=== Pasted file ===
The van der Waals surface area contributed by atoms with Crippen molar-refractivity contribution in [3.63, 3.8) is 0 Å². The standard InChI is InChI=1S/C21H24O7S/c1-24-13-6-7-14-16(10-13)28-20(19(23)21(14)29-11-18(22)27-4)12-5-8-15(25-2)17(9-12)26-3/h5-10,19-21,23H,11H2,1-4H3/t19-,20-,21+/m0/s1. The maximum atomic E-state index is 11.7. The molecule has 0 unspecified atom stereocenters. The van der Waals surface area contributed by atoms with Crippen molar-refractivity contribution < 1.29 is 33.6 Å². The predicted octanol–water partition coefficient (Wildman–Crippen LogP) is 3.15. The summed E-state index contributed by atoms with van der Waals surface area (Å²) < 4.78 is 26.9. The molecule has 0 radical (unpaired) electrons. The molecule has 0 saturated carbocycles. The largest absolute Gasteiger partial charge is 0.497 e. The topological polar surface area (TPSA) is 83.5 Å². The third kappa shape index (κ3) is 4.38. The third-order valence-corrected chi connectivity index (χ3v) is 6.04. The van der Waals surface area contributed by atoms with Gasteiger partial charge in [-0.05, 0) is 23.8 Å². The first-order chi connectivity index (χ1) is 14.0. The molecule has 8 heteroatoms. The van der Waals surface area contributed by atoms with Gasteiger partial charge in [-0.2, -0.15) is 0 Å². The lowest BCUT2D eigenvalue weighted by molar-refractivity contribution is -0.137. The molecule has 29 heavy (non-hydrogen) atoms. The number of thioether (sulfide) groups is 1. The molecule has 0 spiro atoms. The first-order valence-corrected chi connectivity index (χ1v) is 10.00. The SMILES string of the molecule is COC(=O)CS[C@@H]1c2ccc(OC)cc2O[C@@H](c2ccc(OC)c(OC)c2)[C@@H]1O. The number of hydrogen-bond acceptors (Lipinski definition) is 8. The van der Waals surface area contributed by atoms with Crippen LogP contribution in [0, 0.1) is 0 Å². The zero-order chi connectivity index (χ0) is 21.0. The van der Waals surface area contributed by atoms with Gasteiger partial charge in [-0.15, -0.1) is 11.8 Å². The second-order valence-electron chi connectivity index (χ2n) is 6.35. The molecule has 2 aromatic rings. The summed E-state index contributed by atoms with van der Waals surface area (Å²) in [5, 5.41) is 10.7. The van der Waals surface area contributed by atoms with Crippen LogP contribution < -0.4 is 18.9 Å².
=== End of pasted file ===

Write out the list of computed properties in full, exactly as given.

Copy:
The van der Waals surface area contributed by atoms with Crippen molar-refractivity contribution in [3.63, 3.8) is 0 Å². The standard InChI is InChI=1S/C21H24O7S/c1-24-13-6-7-14-16(10-13)28-20(19(23)21(14)29-11-18(22)27-4)12-5-8-15(25-2)17(9-12)26-3/h5-10,19-21,23H,11H2,1-4H3/t19-,20-,21+/m0/s1. The maximum atomic E-state index is 11.7. The molecule has 0 unspecified atom stereocenters. The van der Waals surface area contributed by atoms with Crippen molar-refractivity contribution < 1.29 is 33.6 Å². The predicted octanol–water partition coefficient (Wildman–Crippen LogP) is 3.15. The summed E-state index contributed by atoms with van der Waals surface area (Å²) < 4.78 is 26.9. The molecule has 0 radical (unpaired) electrons. The molecule has 0 saturated carbocycles. The largest absolute Gasteiger partial charge is 0.497 e. The topological polar surface area (TPSA) is 83.5 Å². The third kappa shape index (κ3) is 4.38. The third-order valence-corrected chi connectivity index (χ3v) is 6.04. The van der Waals surface area contributed by atoms with Gasteiger partial charge in [-0.05, 0) is 23.8 Å². The first-order chi connectivity index (χ1) is 14.0. The molecule has 8 heteroatoms. The van der Waals surface area contributed by atoms with Gasteiger partial charge in [-0.2, -0.15) is 0 Å². The lowest BCUT2D eigenvalue weighted by molar-refractivity contribution is -0.137. The molecule has 29 heavy (non-hydrogen) atoms. The number of thioether (sulfide) groups is 1. The molecule has 0 spiro atoms. The first-order valence-corrected chi connectivity index (χ1v) is 10.00. The SMILES string of the molecule is COC(=O)CS[C@@H]1c2ccc(OC)cc2O[C@@H](c2ccc(OC)c(OC)c2)[C@@H]1O. The number of hydrogen-bond acceptors (Lipinski definition) is 8. The van der Waals surface area contributed by atoms with Crippen LogP contribution in [0, 0.1) is 0 Å². The zero-order chi connectivity index (χ0) is 21.0. The van der Waals surface area contributed by atoms with Gasteiger partial charge in [-0.15, -0.1) is 11.8 Å². The second-order valence-electron chi connectivity index (χ2n) is 6.35. The molecule has 2 aromatic rings. The summed E-state index contributed by atoms with van der Waals surface area (Å²) in [5, 5.41) is 10.7. The van der Waals surface area contributed by atoms with Crippen LogP contribution < -0.4 is 18.9 Å².